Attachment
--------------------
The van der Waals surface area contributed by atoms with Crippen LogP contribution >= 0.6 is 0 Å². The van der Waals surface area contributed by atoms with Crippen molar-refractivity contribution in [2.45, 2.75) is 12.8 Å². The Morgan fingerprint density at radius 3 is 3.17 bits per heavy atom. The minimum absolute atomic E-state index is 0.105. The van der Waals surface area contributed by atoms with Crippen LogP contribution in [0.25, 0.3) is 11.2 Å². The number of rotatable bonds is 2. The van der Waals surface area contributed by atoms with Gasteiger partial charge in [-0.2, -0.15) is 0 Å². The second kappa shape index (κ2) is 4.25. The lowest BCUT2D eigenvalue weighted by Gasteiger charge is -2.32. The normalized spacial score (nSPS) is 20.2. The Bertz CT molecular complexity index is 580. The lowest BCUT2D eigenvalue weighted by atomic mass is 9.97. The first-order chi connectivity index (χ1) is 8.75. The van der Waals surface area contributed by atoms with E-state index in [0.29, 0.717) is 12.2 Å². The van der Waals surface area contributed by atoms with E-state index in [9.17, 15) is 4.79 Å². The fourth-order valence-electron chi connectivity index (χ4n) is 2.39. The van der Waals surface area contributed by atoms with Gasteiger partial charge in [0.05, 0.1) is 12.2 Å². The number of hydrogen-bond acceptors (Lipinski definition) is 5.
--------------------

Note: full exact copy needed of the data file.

The van der Waals surface area contributed by atoms with Crippen LogP contribution >= 0.6 is 0 Å². The van der Waals surface area contributed by atoms with Crippen molar-refractivity contribution in [2.45, 2.75) is 12.8 Å². The Morgan fingerprint density at radius 3 is 3.17 bits per heavy atom. The minimum absolute atomic E-state index is 0.105. The van der Waals surface area contributed by atoms with Crippen LogP contribution in [0.25, 0.3) is 11.2 Å². The number of rotatable bonds is 2. The van der Waals surface area contributed by atoms with Gasteiger partial charge in [-0.2, -0.15) is 0 Å². The second kappa shape index (κ2) is 4.25. The lowest BCUT2D eigenvalue weighted by Gasteiger charge is -2.32. The normalized spacial score (nSPS) is 20.2. The Bertz CT molecular complexity index is 580. The lowest BCUT2D eigenvalue weighted by atomic mass is 9.97. The first-order chi connectivity index (χ1) is 8.75. The van der Waals surface area contributed by atoms with E-state index in [0.29, 0.717) is 12.2 Å². The van der Waals surface area contributed by atoms with E-state index in [9.17, 15) is 4.79 Å². The fourth-order valence-electron chi connectivity index (χ4n) is 2.39. The van der Waals surface area contributed by atoms with Gasteiger partial charge in [0.05, 0.1) is 12.2 Å². The number of hydrogen-bond acceptors (Lipinski definition) is 5.